Alimony in Missouri can be an agreement between soon-to-be ex-spouses or a court-ordered after a divorce. As it is known in Missouri, maintenance is a standard part of divorce that couples who are ending their marital relationship may face.

In this article, we look at eligibility for alimony, how it is determined, paid, and terminated, and recent developments regarding alimony laws.

What Is Alimony?

Alimony or maintenance in Missouri is a court-ordered provision of financial support that one spouse (often the higher-earning spouse) may be required to pay the other spouse. The duration and amount of spousal support required vary from case to case. It is up to the presiding judge to determine whether or not spousal support should be granted.

While judges have wide discretion in making a decision on alimony, there are various factors that influence their decision. First, the judge must determine whether the person requesting spousal support is eligible for it. If the requesting spouse is eligible, the judge will go ahead and decide the amount and duration of alimony.

Eligibility for Missouri Spousal Support

According to Missouri Revised Statutes 452.335, 452.075, 452.370, the following circumstances will be considered to determine whether you are eligible for alimony in divorce proceedings:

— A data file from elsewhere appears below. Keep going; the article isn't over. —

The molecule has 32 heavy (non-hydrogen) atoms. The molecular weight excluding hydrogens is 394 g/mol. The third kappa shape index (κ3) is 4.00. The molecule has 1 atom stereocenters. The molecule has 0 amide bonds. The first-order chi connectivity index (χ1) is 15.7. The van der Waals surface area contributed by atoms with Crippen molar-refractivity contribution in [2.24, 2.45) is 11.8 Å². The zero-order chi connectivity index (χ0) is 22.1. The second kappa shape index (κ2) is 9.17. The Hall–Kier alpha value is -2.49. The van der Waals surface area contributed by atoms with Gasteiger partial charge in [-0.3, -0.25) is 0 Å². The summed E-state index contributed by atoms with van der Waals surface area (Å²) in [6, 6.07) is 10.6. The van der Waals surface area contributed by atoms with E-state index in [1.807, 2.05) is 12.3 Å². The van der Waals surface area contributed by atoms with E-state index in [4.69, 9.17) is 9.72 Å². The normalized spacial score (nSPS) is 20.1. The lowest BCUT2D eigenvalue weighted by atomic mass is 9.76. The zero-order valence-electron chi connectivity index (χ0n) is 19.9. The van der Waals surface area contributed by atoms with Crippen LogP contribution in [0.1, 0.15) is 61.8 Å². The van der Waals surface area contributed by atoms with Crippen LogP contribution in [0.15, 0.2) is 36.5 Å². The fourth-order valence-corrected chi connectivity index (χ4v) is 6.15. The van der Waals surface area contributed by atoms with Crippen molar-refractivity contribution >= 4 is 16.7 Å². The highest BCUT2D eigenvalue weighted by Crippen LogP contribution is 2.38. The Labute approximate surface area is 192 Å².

• The requesting spouse doesn’t have sufficient property, including marital property allocated to them after property division, to provide for their reasonable needs
  • The requesting spouse is unable to support themselves through suitable employment
  • The spouse requesting alimony is the custodial parent of a child whose condition doesn’t allow for the parent to seek employment outside of their home

Determination of Maintenance in Missouri

If the spouse seeking maintenance is eligible to receive support, the amount and duration of alimony to be awarded is determined by the following factors:

  • The financial resources of the requesting spouse, including the proceeds of marital property division during the divorce
  • The time required for the requesting spouse to acquire sufficient education or job training in order to reenter the workforce
  • The earning capacity of each spouse
  • The duration of the marriage
  • The financial obligations and assets, including the separate property of each spouse
  • The marital standard of living of the spouses
  • The conduct of the spouses during the marriage and whether one spouse was at-fault for the divorce
  • The age and the emotional and physical health of both spouses
  • The ability of the supporting spouse to meet their financial needs while making alimony payments to the requesting spouse
  • Any other factor the court deems relevant